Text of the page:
SOUTH SAN FRANCISCO, Calif. (
said Sunday that its experimental chemotherapy drug picoplatin reduced the severity of nerve damage in patients undergoing treatment for colon cancer, meeting the primary goal of a phase II study.
And with that, Poniard shares should trade down Monday. I don't know what the stock will actually end up doing, but Poniard shares jumped 22% to $2.61 on extra heavy volume Friday as investors anticipated the picoplatin data.
That screams "sell on the news" to me, especially since nearly all of the data from this phase II study were
last Wednesday, Jan. 20. That left little to be surprised about Sunday for Poniard to disclose.
Picoplatin is a next-generation platinum chemotherapy drug designed to overcome resistance to prior platinum therapy and cause less neuropathy, or nerve toxicity.
Last November, however, picoplatin
in small cell lung cancer that was seen as the fastest and best way for the drug to reach the market. Poniard's
stock price plunged
on the negative results.
Sunday's positive safety data in colon cancer -- announced at the American Society of Clinical Oncology's (ASCO) meeting on gastrointestinal cancers -- may give picoplatin a new life (Poniard executives certainly believe so) but the drug's better side effect profile appears to be coming at the expense of efficacy.
Poniard downplayed efficacy results in Sunday's announcement because patients treated with oxaliplatin, the approved chemotherapy drug used as a comparator the study, reported more tumor shrinkage and lived longer than those treated with picoplatin.
Poniard called the efficacy of picoplatin and oxaliplatin statistically "similar" in the phase II study of 101 newly diagnosed colon cancer patients, but the actual numbers tell a different story.
The overall response rate to picoplatin (defined as patients reporting complete and partial tumor shrinkage) was 29% in the phase II study, compared to an overall response rate of 38% to oxaliplatin, according to a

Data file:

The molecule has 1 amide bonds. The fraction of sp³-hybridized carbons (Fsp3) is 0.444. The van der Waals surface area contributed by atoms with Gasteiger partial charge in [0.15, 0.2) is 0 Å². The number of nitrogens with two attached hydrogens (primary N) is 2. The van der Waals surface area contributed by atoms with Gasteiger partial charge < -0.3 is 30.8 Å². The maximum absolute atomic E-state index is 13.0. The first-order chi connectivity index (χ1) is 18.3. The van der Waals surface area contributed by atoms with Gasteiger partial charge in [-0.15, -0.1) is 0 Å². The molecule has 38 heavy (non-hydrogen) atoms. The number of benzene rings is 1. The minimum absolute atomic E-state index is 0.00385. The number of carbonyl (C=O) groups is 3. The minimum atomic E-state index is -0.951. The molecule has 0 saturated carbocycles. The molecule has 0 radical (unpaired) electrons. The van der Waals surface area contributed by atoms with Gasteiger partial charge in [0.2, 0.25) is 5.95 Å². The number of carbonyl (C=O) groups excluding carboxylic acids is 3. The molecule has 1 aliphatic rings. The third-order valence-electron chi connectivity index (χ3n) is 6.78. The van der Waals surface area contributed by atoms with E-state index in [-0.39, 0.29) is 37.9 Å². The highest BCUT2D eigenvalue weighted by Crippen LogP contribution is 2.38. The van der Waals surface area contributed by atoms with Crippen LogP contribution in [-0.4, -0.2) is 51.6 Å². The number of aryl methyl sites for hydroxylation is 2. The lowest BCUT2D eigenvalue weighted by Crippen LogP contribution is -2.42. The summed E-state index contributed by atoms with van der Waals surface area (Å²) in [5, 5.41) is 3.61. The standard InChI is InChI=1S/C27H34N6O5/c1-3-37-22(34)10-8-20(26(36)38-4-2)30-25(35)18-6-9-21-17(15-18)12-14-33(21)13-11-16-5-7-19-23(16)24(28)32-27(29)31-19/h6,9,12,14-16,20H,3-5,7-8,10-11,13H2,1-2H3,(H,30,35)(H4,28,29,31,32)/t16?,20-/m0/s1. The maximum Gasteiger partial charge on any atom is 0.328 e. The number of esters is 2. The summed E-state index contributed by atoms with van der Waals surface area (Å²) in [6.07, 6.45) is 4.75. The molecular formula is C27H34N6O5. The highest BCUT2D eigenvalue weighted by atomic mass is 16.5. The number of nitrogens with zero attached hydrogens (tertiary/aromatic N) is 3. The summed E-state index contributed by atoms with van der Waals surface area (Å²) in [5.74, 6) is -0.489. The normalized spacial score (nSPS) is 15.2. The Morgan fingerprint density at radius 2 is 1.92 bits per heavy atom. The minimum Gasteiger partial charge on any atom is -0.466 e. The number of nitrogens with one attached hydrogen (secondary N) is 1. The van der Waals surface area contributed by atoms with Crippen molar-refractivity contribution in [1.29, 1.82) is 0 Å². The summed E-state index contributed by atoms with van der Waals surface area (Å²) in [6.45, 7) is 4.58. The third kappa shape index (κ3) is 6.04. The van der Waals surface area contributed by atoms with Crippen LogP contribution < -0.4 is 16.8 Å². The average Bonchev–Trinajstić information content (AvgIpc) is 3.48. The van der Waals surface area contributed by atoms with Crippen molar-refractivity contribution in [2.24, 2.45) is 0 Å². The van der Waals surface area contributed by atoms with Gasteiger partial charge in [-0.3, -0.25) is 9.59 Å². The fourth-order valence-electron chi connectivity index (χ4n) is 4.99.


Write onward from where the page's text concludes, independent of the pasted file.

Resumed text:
of the data.
Poniard said the "disease control rate" of picoplatin and oxaliplatin was 75% and 76%, respectively, but this definition of response makes picoplatin look better because it includes patients with stable disease, or tumors that neither shrank nor grew after treatment.
The efficacy of picoplatin also looked worse over time. Last May, when data from this same study were presented on an interim basis at the ASCO annual meeting, the response rate to picoplatin was 22% compared to 28% for oxaliplatin. So, in a year's time, the response rate delta between the two drugs has grown from 6% to 9%.
And yes, data from these study were known last year -- another reason why Sunday's announcement was less than a surprise.
Poniard did provide survival results Sunday for the first time, but again, picoplatin came up short. The median overall for picoplatin-treated patients was 13.6 months compared to a median overall survival of 15.6 months for oxaliplatin -- a difference of two months.
The reported progression-free survival (PFS) for picoplatin and oxaliplatin was 6.8 months and 7 months, respectively -- another efficacy measure that went against picoplatin. The PFS data Sunday were unchanged from what was reported last May.
Poniard says this phase II study was relatively small, with only 101 patients enrolled, and it was designed to assess safety and not efficacy. Therefore, none of the efficacy measures were statistically significant, which means it can't be definitively proven that picoplatin isn't as effective as oxaliplatin.
That's all true, but the results certainly suggest strongly that picoplatin has an efficacy problem. If this was a larger phase III study with more patients powered to detect statistical differences of efficacy between the two drugs, oxaliplatin could have easily come out on top.
Picoplatin does appear to cause less nerve toxicity overall. Neuropathy, regardless of grade, was 26% in the picoplatin arm compared to 62% in the oxaliplatin arm. No patients treated with picoplatin reported severe neuropathy.
However, picoplatin did cause higher blood-related toxicity, including fevers, infections and bleeding, compared to oxaliplatin.
Poniard said Sunday that the final results from this phase II study supports the company's assertion that picoplatin could one day replace oxaliplatin as the preferred platinum-based chemotherapy used to treat colon cancer.
Poniard wants to start a phase III study to advance picoplatin's development. The company is seeking a partner willing to help pay for the cost of the trial in exchange for marketing rights to the drug.
But with one failed phase III study under its belt already in small cell lung cancer and questions about its efficacy in colon cancer, how likely is it that a large drug company will want to take on the expense and risk of developing picoplatin, especially since oxaliplatin is now generic and relatively inexpensive?
-- Reported by Adam Feuerstein in Boston.
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